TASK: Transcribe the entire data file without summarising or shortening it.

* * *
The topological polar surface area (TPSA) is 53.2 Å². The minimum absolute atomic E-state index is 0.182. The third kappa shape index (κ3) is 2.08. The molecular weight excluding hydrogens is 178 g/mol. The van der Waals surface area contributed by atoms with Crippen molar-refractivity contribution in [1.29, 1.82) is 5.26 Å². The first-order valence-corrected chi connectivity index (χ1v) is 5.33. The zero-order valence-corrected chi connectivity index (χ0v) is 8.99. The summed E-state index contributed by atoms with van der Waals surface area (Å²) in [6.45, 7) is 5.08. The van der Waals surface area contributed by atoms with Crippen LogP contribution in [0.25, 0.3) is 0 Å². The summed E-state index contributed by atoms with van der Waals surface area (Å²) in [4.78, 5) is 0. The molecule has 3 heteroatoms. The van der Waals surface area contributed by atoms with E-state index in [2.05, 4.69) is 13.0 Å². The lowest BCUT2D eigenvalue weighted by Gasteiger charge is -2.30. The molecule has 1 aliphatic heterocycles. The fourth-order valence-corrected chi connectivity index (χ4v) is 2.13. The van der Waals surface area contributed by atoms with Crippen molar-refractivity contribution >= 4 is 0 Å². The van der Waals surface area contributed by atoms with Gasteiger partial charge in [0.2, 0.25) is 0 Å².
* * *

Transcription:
The topological polar surface area (TPSA) is 53.2 Å². The minimum absolute atomic E-state index is 0.182. The third kappa shape index (κ3) is 2.08. The molecular weight excluding hydrogens is 178 g/mol. The van der Waals surface area contributed by atoms with Crippen molar-refractivity contribution in [1.29, 1.82) is 5.26 Å². The first-order valence-corrected chi connectivity index (χ1v) is 5.33. The zero-order valence-corrected chi connectivity index (χ0v) is 8.99. The summed E-state index contributed by atoms with van der Waals surface area (Å²) in [6.45, 7) is 5.08. The van der Waals surface area contributed by atoms with Crippen LogP contribution in [0.25, 0.3) is 0 Å². The summed E-state index contributed by atoms with van der Waals surface area (Å²) in [4.78, 5) is 0. The molecule has 3 heteroatoms. The van der Waals surface area contributed by atoms with E-state index in [2.05, 4.69) is 13.0 Å². The lowest BCUT2D eigenvalue weighted by Gasteiger charge is -2.30. The molecule has 1 aliphatic heterocycles. The fourth-order valence-corrected chi connectivity index (χ4v) is 2.13. The van der Waals surface area contributed by atoms with Crippen molar-refractivity contribution >= 4 is 0 Å². The van der Waals surface area contributed by atoms with Gasteiger partial charge in [0.2, 0.25) is 0 Å².